To follow through with the conversations your SDRs and prospects are having, you’ll need great salespeople to create a human connection between your brand and your prospect.
Without a great sales rep, you’ll decrease your sales close rate dramatically. To make sure your sales team is closing those deals, you need to hire effective salespeople who can prove value by showcasing how the solution will solve your prospects’ unique pain points and contribute ROI.
A sales rep needs to do more than just show up to the sales meeting in order to convert prospects into customers. For advice on improving this final close rate, we’ve previously outlined how to close the deal, including: creating leverage, involving stakeholders, and emphasizing pain points.
Additionally, there are a few ways your SDR team can help salespeople and your prospects start out on the right foot:
Utilize the warm transfer technique
A warm transfer happens when an SDR hands off the conversation to the sales representative at the beginning of the sales meeting. Since the SDR is already a familiar face for the prospect, the SDR can kick off the call and introduce the sales rep to the prospect in a more personalized way.
Allow SDRs to take ownership over appointment setting
Your SDRs are the ones who got your prospects to meet with your sales team, so they should also be the ones in charge of scheduling those appointments. With full visibility into your salespeople’s calendars, SDRs can schedule appointments during the cold call and quickly reschedule meetings when needed — improving your prospect’s experience.
Let SDRs matchmake sales reps & prospects
If you have a limited number of sales reps or rigid territory assignments, you may not be able to match prospects with specific sales reps. But if you have the luxury to develop a large enough team, consider the fact that prospects will respond to unique personalities differently. Be sure to note how to communicate with the prospect so your sales team knows how to effectively nurture them.
Remember: without strong closers, your cold calling success rates will suffer. An SDR can do everything in their power to convert sales-qualified leads, but you need an effective sales team to close those deals. Always look for ways to improve the handoff between teams and make a great first impression for your salespeople.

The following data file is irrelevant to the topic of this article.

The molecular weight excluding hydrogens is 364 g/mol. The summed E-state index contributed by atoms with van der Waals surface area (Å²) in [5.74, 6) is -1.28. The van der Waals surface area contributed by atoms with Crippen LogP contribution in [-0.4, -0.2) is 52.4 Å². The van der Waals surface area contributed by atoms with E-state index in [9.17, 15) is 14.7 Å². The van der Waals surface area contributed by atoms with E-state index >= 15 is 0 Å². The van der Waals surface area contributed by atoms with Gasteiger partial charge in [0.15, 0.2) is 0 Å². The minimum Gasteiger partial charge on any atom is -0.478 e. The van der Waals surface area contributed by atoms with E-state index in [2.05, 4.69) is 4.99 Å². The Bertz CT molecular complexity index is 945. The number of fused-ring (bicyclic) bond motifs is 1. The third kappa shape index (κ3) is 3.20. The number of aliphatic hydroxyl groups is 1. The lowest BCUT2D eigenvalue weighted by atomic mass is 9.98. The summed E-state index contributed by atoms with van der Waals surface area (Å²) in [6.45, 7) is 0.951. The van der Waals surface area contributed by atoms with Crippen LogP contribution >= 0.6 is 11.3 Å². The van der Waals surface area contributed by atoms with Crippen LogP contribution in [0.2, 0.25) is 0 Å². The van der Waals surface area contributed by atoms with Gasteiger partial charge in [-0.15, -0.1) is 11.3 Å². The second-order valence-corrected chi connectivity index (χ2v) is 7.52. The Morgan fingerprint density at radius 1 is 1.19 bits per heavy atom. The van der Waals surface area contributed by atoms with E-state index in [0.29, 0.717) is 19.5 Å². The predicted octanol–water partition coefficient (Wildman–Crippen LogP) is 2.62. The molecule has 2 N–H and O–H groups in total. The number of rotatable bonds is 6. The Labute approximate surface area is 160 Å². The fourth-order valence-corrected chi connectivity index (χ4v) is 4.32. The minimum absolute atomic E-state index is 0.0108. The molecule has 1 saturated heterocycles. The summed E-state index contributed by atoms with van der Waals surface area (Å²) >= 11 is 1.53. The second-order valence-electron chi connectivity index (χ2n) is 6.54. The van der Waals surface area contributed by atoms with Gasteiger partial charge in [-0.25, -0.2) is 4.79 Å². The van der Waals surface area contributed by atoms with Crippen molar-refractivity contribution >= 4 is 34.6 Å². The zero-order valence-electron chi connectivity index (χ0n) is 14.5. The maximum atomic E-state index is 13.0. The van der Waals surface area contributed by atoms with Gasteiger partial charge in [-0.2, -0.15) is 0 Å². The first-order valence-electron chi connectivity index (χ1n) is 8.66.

Using both cold & warm calling techniques
Although cold calling is important, you’ll miss out on a lot of opportunities if you don’t pursue warm leads as well. It’s the reason why many companies opt to create an allbound SDR team where reps both perform outbound cold outreach and follow up with inbound leads.
Warm inbound leads from marketing are critical, as it provides prospects who have shown an interest in your company even before you try to contact them. Warmer leads mean your SDRs don’t need to work as hard to convince these prospects to convert.
Some examples of how inbound marketing leads are generated include:
- Submitting a contact form
- Subscribing to your blog
- Giving you their contact information during trade shows
The goal of inbound marketing is to get prospects interested in your solutions by establishing credibility within your industry. It’s why many companies opt to host webinars, attend trade shows, and even write blog posts. By establishing your credibility, you’re compelling your prospects to take the first step in their buyer’s journey.
The result? More cold leads converted.
The benchmarks we provided in the beginning of this post should help you gauge your own connect rate, SQL conversion rate, meeting completion rate, and sales close rate.
Remember that increasing your cold calling success rates is more than just looking for ways to improve SDR performance. Optimizing these 6 factors will result in a direct increase in those metrics:
- Database accuracy
- Target audience
- Follow-up persistency
- SDR skillset
- Sales rep skillset
If you’re looking to improve your cold calling, EBQ provides an experienced SDR team that can help fill your pipeline with qualified leads. We review progress with you every step of the way to ensure you’re reaching your metrics of success. Contact our specialists to learn more.